Despite the expected net increase in Medicare Advantage payments in 2024, overall and per enrollee, some industry stakeholders are focusing specifically on changes to the risk adjustment model, rather than the total change in payments for 2024. The proposed changes to the risk adjustment model address higher “coding intensity” (incentives for Medicare Advantage plans to code more intensely than traditional Medicare) that will result in $23 billion in excess payments in 2023, according to MedPAC. Specifically, CMS proposes updating the conditions used to predict expenditures, similar to revisions made in previous years, as well as transition to ICD-10 diagnoses codes, consistent with the system currently used in clinical settings. CMS estimates that the changes made to the risk adjustment model will result in payments to Medicare Advantage plans that are $11 billion lower in 2024 compared to the status quo, before taking into account other proposed changes and underlying trends that are expected to result in a net increase in per enrollee and total payments.
Some in the industry say the payment changes will lead to premium increases or cuts in benefits for Medicare beneficiaries, though there is no clear evidence to suggest that. Plans use payments from the federal government in excess of the cost of providing Medicare benefits to provide extra benefits or lower premiums to beneficiaries. In theory, lower payments from the federal government could reduce the surplus available for extra benefits. However, plans also compete aggressively for enrollees with zero premiums and those extra benefits.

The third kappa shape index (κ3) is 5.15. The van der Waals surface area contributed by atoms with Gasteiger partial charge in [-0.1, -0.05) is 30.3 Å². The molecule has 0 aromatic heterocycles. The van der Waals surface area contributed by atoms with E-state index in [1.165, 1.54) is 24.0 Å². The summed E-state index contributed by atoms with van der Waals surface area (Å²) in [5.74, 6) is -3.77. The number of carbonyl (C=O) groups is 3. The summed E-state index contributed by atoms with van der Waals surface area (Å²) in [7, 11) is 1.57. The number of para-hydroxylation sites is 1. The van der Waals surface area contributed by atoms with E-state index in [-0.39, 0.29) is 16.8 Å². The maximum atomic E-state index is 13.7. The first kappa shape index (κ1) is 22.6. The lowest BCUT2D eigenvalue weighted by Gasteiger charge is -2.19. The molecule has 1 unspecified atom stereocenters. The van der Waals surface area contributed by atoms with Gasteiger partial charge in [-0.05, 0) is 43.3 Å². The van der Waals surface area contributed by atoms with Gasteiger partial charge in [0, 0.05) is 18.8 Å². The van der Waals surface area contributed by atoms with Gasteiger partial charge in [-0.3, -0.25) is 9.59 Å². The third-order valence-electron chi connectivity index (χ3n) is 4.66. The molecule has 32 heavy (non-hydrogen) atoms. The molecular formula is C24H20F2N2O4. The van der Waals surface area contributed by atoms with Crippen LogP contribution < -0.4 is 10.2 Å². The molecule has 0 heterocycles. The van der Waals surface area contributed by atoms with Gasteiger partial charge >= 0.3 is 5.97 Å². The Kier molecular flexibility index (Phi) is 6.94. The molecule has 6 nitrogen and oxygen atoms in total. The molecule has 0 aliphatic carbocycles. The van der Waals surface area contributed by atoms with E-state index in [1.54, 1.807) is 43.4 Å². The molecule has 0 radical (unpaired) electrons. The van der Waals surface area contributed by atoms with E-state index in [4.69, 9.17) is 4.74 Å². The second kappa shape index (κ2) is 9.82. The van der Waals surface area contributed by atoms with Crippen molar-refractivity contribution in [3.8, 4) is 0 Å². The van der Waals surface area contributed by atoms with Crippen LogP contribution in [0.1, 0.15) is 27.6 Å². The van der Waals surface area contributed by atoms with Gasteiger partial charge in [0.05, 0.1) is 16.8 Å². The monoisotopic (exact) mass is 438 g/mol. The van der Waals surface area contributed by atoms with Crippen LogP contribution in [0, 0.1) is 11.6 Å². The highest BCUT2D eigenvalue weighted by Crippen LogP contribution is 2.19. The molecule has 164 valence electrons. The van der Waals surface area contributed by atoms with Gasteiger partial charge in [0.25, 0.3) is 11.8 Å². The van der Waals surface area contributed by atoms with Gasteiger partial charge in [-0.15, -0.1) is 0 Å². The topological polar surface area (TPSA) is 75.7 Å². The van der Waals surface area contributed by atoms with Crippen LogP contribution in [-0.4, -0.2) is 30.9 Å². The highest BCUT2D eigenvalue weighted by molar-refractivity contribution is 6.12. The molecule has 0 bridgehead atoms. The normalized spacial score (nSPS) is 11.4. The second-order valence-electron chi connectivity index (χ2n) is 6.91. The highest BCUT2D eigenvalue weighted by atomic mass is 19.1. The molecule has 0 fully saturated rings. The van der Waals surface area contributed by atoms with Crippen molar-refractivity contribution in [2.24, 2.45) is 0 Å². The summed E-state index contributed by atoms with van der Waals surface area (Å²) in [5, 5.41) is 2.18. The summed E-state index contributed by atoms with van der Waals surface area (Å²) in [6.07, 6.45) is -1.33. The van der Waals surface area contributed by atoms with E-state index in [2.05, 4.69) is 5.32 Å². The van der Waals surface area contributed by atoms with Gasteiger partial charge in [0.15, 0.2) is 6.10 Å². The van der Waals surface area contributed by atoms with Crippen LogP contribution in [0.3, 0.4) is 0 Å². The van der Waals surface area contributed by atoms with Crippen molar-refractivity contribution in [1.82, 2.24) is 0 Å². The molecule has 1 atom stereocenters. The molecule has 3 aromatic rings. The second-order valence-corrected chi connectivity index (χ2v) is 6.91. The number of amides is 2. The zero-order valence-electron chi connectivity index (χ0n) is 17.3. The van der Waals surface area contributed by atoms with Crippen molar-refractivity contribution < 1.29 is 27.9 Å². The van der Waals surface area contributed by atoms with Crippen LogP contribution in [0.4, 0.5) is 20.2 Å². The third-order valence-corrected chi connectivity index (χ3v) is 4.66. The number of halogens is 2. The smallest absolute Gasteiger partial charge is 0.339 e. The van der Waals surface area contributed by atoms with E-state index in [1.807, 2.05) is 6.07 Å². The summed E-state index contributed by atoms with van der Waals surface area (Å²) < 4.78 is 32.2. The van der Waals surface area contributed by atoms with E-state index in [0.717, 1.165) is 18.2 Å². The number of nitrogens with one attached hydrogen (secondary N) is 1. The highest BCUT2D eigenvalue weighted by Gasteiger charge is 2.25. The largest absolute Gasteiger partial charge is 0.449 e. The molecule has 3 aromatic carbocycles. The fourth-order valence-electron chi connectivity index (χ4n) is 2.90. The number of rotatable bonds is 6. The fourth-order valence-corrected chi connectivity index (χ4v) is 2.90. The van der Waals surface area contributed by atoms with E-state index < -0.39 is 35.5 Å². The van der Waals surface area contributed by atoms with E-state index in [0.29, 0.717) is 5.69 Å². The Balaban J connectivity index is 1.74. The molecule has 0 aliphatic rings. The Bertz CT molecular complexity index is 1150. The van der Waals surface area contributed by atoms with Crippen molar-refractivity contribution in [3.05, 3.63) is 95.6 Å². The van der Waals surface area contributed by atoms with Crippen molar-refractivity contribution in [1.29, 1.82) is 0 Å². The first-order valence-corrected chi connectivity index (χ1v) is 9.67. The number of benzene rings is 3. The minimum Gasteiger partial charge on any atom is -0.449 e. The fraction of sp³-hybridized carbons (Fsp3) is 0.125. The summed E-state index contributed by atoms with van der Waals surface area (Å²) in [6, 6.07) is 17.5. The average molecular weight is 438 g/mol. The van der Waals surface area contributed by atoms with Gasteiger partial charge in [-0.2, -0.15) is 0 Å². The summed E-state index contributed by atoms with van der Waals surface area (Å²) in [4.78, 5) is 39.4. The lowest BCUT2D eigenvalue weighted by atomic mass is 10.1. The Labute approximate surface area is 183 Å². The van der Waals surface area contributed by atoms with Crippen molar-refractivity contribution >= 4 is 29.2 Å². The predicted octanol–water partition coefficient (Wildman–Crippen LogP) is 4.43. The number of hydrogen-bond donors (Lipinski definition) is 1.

During the debate over the Affordable Care Act, when Congress made significant reductions in Medicare Advantage payments, there were similar warnings that plans would respond by pulling out of the market and dropping extra benefits, when in fact, the opposite happened. The Medicare Advantage market has proven to be robust and relatively profitable. Plans may very well continue to offer extra benefits, and zero-premium offerings, to attract and retain enrollees, and grow market share. Medicare Advantage plans have responded to payment changes in the past by reducing their profits or lowering administrative costs. And plans have more money than ever to pay for extra benefits. Since 2018, the portion of Medicare Advantage payments that is used to fund extra benefits, called rebates, has doubled from $1,140 per enrollee in 2018 to $2,352 per enrollee in 2023.
At some point, lawmakers will likely engage in a debate about how best to sustain Medicare for the future, including how to shore up the Medicare Hospital Insurance Trust Fund that is projected to be depleted in 2028. That debate could involve difficult decisions about various ways to reduce spending and/or increase revenues, and could impact health care providers, plans and beneficiaries. However, current efforts to improve the accuracy of payments made by the federal government, and improve program integrity, are unlikely to have a major impact on the program, the insurance industry or beneficiaries, given relatively generous payments to plans and the robustness of the Medicare Advantage market.
This work was supported in part by Arnold Ventures. KFF maintains full editorial control over all of its policy analysis, polling, and journalism activities.